Army Warrant Officer Corps – 95 years of dedicated service 

8/26/2013 

 
Sgt. Maj. of the Army Raymond F. Chandler III, center left, and Vice Chief of Staff of the Army Gen. John F. Campbell, center right, Army leaders and warrant officers prepare to cut the cake at the 95th birthday celebration of the Warrant Officer Corps. (Photo Credit: Julia Henning)

At a ceremony celebrating the 95th birthday of the Warrant Officer Corps, Vice Chief of Staff of the Army Gen. John F. Campbell asked those in the audience who were not warrant officers to stand.

"What’s the first thing that pops in your mind when you think about warrant officers?" Campbell asked to those who stood.

Among the responses were words like "professional," "candor," "knowledgeable," and "passionate."

Responses differed throughout the crowd. Some responses, like that of Sgt. Maj. of the Army Raymond F. Chandler, were stories, not a single word. But they all reflected the specialization and skill for which the Warrant Officer Corps has come to be known.

The Warrant Officer Corps was founded on July 9, 1918, when an act of Congress created the Army Mine Planter Service as part of the Coast Artillery Corps.

Since then, the Warrant Officer Corps has expanded to cover 17 of the 20 branches of the Army. The largest branch where warrant officers serve is aviation.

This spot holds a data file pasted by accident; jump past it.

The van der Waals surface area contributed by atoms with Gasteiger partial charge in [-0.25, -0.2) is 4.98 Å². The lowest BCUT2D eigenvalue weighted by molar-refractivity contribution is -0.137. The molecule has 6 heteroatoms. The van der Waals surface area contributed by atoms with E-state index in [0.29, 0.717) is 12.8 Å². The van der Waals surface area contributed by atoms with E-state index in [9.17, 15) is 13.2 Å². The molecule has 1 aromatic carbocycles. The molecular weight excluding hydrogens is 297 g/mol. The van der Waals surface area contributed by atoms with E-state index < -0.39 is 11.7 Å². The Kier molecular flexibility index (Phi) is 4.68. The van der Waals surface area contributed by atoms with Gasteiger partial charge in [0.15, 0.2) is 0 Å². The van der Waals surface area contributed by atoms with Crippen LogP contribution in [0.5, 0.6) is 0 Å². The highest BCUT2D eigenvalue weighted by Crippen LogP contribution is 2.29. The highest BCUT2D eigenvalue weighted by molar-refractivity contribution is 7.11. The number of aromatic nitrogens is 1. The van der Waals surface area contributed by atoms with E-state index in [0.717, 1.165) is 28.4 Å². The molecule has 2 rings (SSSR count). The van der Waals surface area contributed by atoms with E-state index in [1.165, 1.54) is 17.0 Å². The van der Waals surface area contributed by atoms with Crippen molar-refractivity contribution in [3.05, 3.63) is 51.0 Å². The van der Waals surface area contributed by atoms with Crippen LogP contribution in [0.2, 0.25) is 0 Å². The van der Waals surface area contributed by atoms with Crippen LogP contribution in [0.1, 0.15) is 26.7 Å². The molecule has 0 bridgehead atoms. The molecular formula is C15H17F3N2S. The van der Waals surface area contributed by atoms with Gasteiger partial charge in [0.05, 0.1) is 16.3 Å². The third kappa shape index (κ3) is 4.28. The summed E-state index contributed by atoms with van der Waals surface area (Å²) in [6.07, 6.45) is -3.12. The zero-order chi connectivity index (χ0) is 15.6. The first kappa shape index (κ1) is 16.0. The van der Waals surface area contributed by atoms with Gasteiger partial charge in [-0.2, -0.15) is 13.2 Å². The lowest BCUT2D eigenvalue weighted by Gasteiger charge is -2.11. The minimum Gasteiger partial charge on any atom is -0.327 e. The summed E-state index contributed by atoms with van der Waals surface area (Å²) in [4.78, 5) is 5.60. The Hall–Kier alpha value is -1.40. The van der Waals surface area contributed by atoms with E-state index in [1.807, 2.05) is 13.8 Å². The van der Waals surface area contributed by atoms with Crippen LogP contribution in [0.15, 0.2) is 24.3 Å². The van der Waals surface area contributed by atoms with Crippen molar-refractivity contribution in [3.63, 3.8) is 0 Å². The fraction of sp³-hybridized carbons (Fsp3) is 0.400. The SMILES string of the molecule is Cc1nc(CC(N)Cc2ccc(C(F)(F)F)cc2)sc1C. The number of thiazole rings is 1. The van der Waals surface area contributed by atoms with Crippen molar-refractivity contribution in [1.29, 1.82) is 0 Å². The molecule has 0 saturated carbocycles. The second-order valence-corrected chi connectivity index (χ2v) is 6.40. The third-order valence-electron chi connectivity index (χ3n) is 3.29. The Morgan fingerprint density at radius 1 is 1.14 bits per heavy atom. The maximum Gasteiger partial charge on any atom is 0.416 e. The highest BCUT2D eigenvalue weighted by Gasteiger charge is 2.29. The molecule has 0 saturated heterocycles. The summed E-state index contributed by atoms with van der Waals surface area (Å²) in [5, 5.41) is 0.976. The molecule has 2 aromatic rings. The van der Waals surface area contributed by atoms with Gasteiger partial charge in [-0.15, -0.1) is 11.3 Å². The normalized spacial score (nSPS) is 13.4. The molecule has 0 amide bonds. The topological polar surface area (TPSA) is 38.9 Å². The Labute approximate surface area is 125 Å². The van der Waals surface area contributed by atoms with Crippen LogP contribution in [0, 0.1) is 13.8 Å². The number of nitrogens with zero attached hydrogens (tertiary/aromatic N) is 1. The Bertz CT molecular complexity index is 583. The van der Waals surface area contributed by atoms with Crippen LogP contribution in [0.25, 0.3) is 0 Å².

Staff Sgt. Georgiana DaCruz was recognized at the ceremony by Campbell. She left for Warrant Officer School July 11.

After being enlisted in the Army for nine years, she decided she wanted to attend Warrant Officer School to become more specialized in her area – human resources.

"I wanted to see what it feels like to start at the bottom and work your way up," DaCruz said about starting as an enlisted soldier.

Chief Warrant Officer 4 Francisco Montilla was enlisted for three years before she decided to become a warrant officer.

Montilla said warrant officers provide a depth of expertise that commissioned officers, with their other responsibilities, simply don’t have the time to cover.

For Chief Warrant Officer 4 Michael Ciampa, it took 20 years of service as an enlisted soldier before he decided to become a warrant officer.

"I couldn’t ask for any better honor," Ciampa said about the ceremony.

That evening, for the second consecutive year, the Association of the United States Army, held a reception at its national headquarters in Arlington Va., to honor the Warrant Officer Corps on this year’s 95th birthday.

Hosted by Lt. Gen. Roger Thompson, USA, Ret., AUSA’s vice president for membership and meetings, the reception’s guests include the members of the Senior Warrant Officer Council who work directly with the Army vice chief of staff on key issues affecting warrant officers.

Also in attendance were AUSA’s vice president for education, Lt. Gen. Guy Swan, USA, Ret., and the Association’s director of NCO and soldier programs, Sgt. Maj. of the Army Kenneth O. Preston, USA, Ret.

(Editor’s note: The article is based on a story by Alex Dixon, Army News Service.)